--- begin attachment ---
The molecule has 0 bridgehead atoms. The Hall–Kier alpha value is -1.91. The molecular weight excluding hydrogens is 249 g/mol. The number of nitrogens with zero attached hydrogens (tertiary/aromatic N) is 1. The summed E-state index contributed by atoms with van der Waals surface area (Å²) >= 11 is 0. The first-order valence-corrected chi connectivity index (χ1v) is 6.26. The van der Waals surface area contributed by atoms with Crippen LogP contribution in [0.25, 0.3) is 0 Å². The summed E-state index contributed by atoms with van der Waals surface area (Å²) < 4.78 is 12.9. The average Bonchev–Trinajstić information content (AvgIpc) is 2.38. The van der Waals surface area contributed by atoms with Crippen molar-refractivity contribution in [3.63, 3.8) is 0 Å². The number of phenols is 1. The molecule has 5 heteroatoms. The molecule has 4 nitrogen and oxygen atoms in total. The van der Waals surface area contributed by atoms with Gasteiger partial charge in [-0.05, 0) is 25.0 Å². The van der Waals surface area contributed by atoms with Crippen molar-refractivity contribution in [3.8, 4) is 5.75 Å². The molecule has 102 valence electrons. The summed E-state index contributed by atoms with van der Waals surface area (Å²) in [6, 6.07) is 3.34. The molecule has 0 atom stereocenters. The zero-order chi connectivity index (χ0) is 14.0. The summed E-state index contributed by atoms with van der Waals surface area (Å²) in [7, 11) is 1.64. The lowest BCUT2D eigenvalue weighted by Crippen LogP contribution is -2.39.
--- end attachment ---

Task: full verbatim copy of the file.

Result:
The molecule has 0 bridgehead atoms. The Hall–Kier alpha value is -1.91. The molecular weight excluding hydrogens is 249 g/mol. The number of nitrogens with zero attached hydrogens (tertiary/aromatic N) is 1. The summed E-state index contributed by atoms with van der Waals surface area (Å²) >= 11 is 0. The first-order valence-corrected chi connectivity index (χ1v) is 6.26. The van der Waals surface area contributed by atoms with Crippen LogP contribution in [0.25, 0.3) is 0 Å². The summed E-state index contributed by atoms with van der Waals surface area (Å²) < 4.78 is 12.9. The average Bonchev–Trinajstić information content (AvgIpc) is 2.38. The van der Waals surface area contributed by atoms with Crippen molar-refractivity contribution in [3.63, 3.8) is 0 Å². The number of phenols is 1. The molecule has 5 heteroatoms. The molecule has 4 nitrogen and oxygen atoms in total. The van der Waals surface area contributed by atoms with Gasteiger partial charge in [-0.05, 0) is 25.0 Å². The van der Waals surface area contributed by atoms with Crippen molar-refractivity contribution in [3.8, 4) is 5.75 Å². The molecule has 102 valence electrons. The summed E-state index contributed by atoms with van der Waals surface area (Å²) in [6, 6.07) is 3.34. The molecule has 0 atom stereocenters. The zero-order chi connectivity index (χ0) is 14.0. The summed E-state index contributed by atoms with van der Waals surface area (Å²) in [7, 11) is 1.64. The lowest BCUT2D eigenvalue weighted by Crippen LogP contribution is -2.39.